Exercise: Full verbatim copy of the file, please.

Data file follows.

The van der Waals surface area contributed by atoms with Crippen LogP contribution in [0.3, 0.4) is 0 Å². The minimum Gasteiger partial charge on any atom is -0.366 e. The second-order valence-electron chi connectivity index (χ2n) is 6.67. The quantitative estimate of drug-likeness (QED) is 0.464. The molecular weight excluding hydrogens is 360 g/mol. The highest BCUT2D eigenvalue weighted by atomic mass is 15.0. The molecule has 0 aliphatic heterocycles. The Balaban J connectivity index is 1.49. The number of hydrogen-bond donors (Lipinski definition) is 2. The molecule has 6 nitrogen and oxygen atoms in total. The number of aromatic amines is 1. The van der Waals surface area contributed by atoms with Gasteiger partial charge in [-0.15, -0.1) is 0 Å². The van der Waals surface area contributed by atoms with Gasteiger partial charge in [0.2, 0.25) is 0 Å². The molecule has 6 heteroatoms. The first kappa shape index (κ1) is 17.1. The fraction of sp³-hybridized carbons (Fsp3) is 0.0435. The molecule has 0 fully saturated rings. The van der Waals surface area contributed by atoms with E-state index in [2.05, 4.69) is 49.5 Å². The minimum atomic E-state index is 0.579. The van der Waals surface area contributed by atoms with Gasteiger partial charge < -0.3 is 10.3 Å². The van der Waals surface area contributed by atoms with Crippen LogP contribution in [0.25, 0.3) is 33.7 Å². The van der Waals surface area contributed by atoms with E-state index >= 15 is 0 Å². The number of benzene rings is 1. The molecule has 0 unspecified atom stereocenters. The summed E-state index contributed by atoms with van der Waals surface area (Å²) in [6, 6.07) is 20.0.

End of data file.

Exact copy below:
The van der Waals surface area contributed by atoms with Crippen LogP contribution in [0.3, 0.4) is 0 Å². The minimum Gasteiger partial charge on any atom is -0.366 e. The second-order valence-electron chi connectivity index (χ2n) is 6.67. The quantitative estimate of drug-likeness (QED) is 0.464. The molecular weight excluding hydrogens is 360 g/mol. The highest BCUT2D eigenvalue weighted by atomic mass is 15.0. The molecule has 0 aliphatic heterocycles. The Balaban J connectivity index is 1.49. The number of hydrogen-bond donors (Lipinski definition) is 2. The molecule has 6 nitrogen and oxygen atoms in total. The number of aromatic amines is 1. The van der Waals surface area contributed by atoms with Gasteiger partial charge in [-0.15, -0.1) is 0 Å². The van der Waals surface area contributed by atoms with Gasteiger partial charge in [0.2, 0.25) is 0 Å². The molecule has 6 heteroatoms. The first kappa shape index (κ1) is 17.1. The fraction of sp³-hybridized carbons (Fsp3) is 0.0435. The molecule has 0 fully saturated rings. The van der Waals surface area contributed by atoms with E-state index in [2.05, 4.69) is 49.5 Å². The minimum atomic E-state index is 0.579. The van der Waals surface area contributed by atoms with Gasteiger partial charge < -0.3 is 10.3 Å². The van der Waals surface area contributed by atoms with Crippen LogP contribution in [0.25, 0.3) is 33.7 Å². The van der Waals surface area contributed by atoms with E-state index >= 15 is 0 Å². The number of benzene rings is 1. The molecule has 0 unspecified atom stereocenters. The summed E-state index contributed by atoms with van der Waals surface area (Å²) in [6, 6.07) is 20.0.